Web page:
Dec. 20 (UPI) -- A sharp rise in commodity prices have triggered protests across Sudan, culminating in a fire that burned the Atbara headquarters of President Omar Al Bashir's party.
Price hikes and other fiscal woes are leading Sudanese to demand changes nationwide, including an overthrow of the current regime. Authorities imposed a curfew and declared a state of emergency in Atbara, as inflation is near 70 percent and the value of the pound has plummeted.
Bread prices have tripled, from one Sudanese pound to three, since the start of the year when the country stopped importing wheat. The move was meant to help Sudanese companies and create competition, but instead it's brought on a flour shortage. Sudan started subsidizing flour in November.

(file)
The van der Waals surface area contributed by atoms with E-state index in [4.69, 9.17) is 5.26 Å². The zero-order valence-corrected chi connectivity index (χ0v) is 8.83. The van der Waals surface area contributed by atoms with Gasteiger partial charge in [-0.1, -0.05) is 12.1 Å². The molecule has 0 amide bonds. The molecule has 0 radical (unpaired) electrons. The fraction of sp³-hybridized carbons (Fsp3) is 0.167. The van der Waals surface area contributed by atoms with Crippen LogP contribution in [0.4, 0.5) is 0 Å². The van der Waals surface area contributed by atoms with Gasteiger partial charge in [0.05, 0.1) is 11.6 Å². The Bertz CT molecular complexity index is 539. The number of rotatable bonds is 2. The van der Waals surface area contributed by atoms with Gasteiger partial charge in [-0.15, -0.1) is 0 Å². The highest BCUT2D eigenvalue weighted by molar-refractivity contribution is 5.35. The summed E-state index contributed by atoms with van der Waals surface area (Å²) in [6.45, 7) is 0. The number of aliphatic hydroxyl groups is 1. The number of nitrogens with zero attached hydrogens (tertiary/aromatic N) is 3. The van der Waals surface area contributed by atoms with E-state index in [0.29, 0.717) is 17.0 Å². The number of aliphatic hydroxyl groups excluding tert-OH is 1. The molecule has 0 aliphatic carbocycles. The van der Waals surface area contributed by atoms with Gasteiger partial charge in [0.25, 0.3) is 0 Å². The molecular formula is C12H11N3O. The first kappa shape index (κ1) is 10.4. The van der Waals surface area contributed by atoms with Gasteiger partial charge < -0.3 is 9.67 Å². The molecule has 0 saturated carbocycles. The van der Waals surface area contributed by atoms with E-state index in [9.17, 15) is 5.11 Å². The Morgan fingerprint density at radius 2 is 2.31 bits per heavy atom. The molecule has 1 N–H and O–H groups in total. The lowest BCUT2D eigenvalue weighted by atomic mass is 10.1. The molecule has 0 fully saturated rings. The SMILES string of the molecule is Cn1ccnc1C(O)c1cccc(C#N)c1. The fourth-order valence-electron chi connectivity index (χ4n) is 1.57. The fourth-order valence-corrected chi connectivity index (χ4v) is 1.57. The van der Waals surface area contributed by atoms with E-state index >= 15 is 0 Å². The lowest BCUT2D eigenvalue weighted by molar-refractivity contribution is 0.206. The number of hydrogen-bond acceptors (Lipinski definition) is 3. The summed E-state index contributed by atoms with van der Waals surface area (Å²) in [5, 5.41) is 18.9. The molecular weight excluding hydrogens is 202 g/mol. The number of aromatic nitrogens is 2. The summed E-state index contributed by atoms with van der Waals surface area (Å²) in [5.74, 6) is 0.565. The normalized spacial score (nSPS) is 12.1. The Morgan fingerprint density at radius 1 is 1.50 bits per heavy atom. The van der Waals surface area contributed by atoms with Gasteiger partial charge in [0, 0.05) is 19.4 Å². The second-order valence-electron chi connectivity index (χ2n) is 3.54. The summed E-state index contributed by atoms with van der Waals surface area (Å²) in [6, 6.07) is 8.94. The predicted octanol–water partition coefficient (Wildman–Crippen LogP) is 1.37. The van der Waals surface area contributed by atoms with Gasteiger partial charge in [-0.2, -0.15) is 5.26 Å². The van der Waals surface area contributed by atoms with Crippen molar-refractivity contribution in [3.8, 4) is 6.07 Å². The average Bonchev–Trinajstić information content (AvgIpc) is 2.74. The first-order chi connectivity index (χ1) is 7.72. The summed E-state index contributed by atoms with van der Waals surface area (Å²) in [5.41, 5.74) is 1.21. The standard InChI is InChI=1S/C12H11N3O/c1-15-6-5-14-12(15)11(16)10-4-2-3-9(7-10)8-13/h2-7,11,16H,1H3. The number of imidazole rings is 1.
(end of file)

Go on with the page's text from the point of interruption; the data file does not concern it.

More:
Wednesday's were the first organized protests in Atbara in years.
Police tried to disperse activists with truncheons but they continued to demonstrate by setting fire to tires, said eyewitness Mubarak Abdelrahim. Similar demonstrations happened in Port Sudan, where shops closed after bread prices increased.
Complicating matters, the state is still suffering economically 17 years after it lost up to 80 percent of its oil reserves in 2001, when the southern part of the country became independent.
Seizing the opportunity, long exiled leader Sadiq al-Mahdi returned to the country Wednesday. His government was overthrown in 1989 by the Sudanese military. He and his Umma party want to overthrow al-Bashir.
"The regime has failed and there is economic deterioration and erosion of the national currency's value," Mahdi said.